China Commits to Further Reductions in Steel, Coal Capacity

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By John Butcher

China committed to further reductions in steel and coal capacity March 5, but omitted details of how lasting those cuts might be or whether there would be reductions in other industries where overcapacity is also an issue.

Premier Li Keqiang read from a government work report, on the first day of the National People’s Congress, that committed the government to reducing steel capacity by around 50 million metric tons, closing at least 150 million metric tons of coal production facilities and suspending or stopping construction of no less than 50 million kilowatts of coal-fired power generation capacity.

The move was positive for the U.S. steel industry, according to Jake Parker, vice president of China operations at the U.S.-China Business Council, based in Beijing.

However, less positive was that other industries that suffer from overcapacity, including “aluminium, cement and glass manufacturing were conspicuously absent,” from the report, he added.

The report outlined ways that capacity cuts will be met, by strict enforcement of laws on environmental protection, energy consumption, quality, and safety, as well as by encouraging mergers, restructuring and bankruptcy liquidations.

Overcapacity has been an increasingly contentious issue between China and the U.S., with U.S. industry and politicians accusing China of large-scale dumping.

Last week the U.S. announced the latest in a series of anti-dumping tariffs on Chinese steel imports, covering stainless steel sheet and strip as well as carbon and alloy steel cut-to-length plate imports, after determining they are subsidized and sold below fair value.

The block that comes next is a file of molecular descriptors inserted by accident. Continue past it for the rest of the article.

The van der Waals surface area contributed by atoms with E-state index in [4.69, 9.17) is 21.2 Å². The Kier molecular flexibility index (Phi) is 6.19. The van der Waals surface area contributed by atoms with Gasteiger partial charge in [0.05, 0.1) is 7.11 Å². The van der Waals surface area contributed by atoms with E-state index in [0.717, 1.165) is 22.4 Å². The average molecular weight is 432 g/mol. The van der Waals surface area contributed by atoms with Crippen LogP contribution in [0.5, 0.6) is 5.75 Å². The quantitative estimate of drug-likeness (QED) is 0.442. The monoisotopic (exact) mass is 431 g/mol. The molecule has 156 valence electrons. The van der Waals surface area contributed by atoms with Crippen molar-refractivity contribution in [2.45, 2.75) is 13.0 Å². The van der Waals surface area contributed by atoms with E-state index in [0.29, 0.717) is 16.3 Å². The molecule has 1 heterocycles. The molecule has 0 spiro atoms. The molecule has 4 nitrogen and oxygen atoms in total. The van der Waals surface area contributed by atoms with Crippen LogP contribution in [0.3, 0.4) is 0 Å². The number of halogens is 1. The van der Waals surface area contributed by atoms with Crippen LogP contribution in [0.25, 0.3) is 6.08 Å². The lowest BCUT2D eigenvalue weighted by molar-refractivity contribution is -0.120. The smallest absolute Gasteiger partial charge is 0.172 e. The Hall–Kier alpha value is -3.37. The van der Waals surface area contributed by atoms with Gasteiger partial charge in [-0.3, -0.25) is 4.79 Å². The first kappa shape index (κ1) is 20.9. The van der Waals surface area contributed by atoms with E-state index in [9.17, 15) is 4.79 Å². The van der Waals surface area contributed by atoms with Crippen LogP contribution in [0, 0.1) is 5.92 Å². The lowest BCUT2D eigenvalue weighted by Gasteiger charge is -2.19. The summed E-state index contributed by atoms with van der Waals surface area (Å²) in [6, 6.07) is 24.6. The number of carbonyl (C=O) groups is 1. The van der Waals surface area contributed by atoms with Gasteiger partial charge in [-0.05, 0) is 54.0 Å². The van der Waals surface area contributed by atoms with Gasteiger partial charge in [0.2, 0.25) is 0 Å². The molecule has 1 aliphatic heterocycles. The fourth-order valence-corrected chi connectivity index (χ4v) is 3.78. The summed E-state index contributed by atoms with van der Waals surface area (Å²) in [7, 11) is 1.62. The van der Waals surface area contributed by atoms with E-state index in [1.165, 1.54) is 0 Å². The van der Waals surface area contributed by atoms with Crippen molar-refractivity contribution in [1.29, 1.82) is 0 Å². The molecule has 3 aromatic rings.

China has claimed to be tackling the overcapacity issue, pledging to cut 150 million tons of steel production by 2020. Last year it hit reduction targets set by the authorities, cutting steel capacity by 65 million metric tons and 290 metric tons of coal capacity, according to Chinese government figures.

However, despite China “supposedly” meeting its targets to reduce capacity, it is unclear whether production lines were deconstructed or just put on hold, Parker told Bloomberg BNA. If they were simply put on hold, steel production could be ramped up again if steel prices rise, he said.

The work report also pledged greater power to market forces with a reduction in red tape and government interference, as well as a focus on fair competition.

It promised to, “reduce the discretionary powers of the government while giving the market more freedom to take its course,” said there would be a reduction in the number of industries off-limits to foreign investment and stated that local government would be given discretion to give preferential treatment to foreign firms as a means to attract investment.

Parker welcomed the comments on market liberalization, but said the lack of timelines and specifics from the “highly scripted” event would give little comfort to U.S. firms.

To contact the reporter on this story: John Butcher in Beijing at correspondents@bna.com

To contact the editor responsible for this story: Jerome Ashton at jashton@bna.com

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